The Norfolk Village of Happisburgh

The Norfolk Village of Happisburgh

 

 

Happisburgh is a small village on the east coast of Norfolk, with a long stretch of open, unspoiled beach, where there’s no restricted access for dogs. The village is known for its quirky red-and-white lighthouse, which has the distinction of being the only independently operated lighthouse in the UK. And best of all, Happisburgh is the home of Barn Owl, Fieldfare, Goldfinch, Kestrel, and Wren, a quintet of comfortable one-storey holiday cottages.

 

After a severe winter storm in 1789, in which 70 sailing ships were wrecked off the Norfolk coast, killing 600 men, two lighthouses were built in Happisburgh; they came into operation on 1st January 1791. When, in 1883, one of these lighthouses was withdrawn from service and demolished, the single remaining tower was not so easily distinguishable from the tower at Winterton, approximately 12 miles away. So, the three broad bands of red were painted.

 

Just a mile away from Boundary Stables, and visible from the courtyards of Fieldfare and Kestrel, is East Ruston Old Vicarage Gardens, a magnificent 32-acre garden that has been lovingly developed, over many years, by the owners, Graham Robeson and Alan Gray. The garden’s microclimate is so successful, and the variety of flora so diverse, that it was among the first six gardens to be approached by the Royal Horticultural Society (RHS) with an invitation to be a Partnership Garden. East Ruston Old Vicarage is the only private garden to be asked by the RHS to carry out plant trials.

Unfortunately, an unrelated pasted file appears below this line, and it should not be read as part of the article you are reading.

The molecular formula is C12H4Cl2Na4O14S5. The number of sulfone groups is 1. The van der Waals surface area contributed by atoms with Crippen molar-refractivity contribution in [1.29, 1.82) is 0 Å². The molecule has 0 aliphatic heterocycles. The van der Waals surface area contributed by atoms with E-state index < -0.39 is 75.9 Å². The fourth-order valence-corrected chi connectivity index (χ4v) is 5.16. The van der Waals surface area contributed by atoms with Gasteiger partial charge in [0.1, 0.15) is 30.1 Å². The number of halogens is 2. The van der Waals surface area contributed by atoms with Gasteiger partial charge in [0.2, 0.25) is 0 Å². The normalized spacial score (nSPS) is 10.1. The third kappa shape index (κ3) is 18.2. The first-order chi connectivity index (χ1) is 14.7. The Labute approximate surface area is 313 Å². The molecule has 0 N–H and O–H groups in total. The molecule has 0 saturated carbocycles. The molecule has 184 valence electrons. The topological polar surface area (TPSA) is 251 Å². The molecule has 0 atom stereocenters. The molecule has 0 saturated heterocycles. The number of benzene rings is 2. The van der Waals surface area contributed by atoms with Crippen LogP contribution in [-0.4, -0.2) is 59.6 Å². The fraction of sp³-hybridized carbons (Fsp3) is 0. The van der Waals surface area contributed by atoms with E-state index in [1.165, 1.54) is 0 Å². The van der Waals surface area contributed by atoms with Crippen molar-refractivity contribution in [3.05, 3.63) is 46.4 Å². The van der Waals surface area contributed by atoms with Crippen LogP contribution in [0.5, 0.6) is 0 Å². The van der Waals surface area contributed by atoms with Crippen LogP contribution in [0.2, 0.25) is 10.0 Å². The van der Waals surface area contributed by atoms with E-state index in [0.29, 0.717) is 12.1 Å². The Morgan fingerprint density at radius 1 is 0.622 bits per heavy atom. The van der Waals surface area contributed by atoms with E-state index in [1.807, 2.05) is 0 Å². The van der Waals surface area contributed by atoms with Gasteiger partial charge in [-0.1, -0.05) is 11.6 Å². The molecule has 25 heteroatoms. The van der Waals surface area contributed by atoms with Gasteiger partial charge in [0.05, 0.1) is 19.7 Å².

With easy access and disabled toilet facilities, a teashop offering home-cooked lunches and delicious home-made cakes, and a garden shop where you can buy plants, East Ruston Old Vicarage Gardens is a lovely place to visit. Graham and Alan are very welcoming and eager to share their extensive knowledge with visitors. For RHS members, entrance to the garden is free.

 

At Cart Gap (at the southern end of Happisburgh beach), there’s the popular, dog-friendly Smallsticks Café. There’s also the dog-friendly Hill House Inn, visited by Sir Arthur Conan Doyle in 1905, where he conceived the idea for his Sherlock Holmes story, The Adventure of the Dancing Men. This year, the Hill House Inn’s popular Summer Solstice Beer Festival will take place from Thursday 21st to Monday 25th June. This is an enjoyable family event (there is no entrance fee for children and dogs), which grows in notoriety year on year.

 

Visitors to Boundary Stables will usually get out and about, exploring Norfolk and all it has to offer. But our guests also enjoy Happisburgh itself, which really is the perfect place for a peaceful break.

 

 

 

 

 

 

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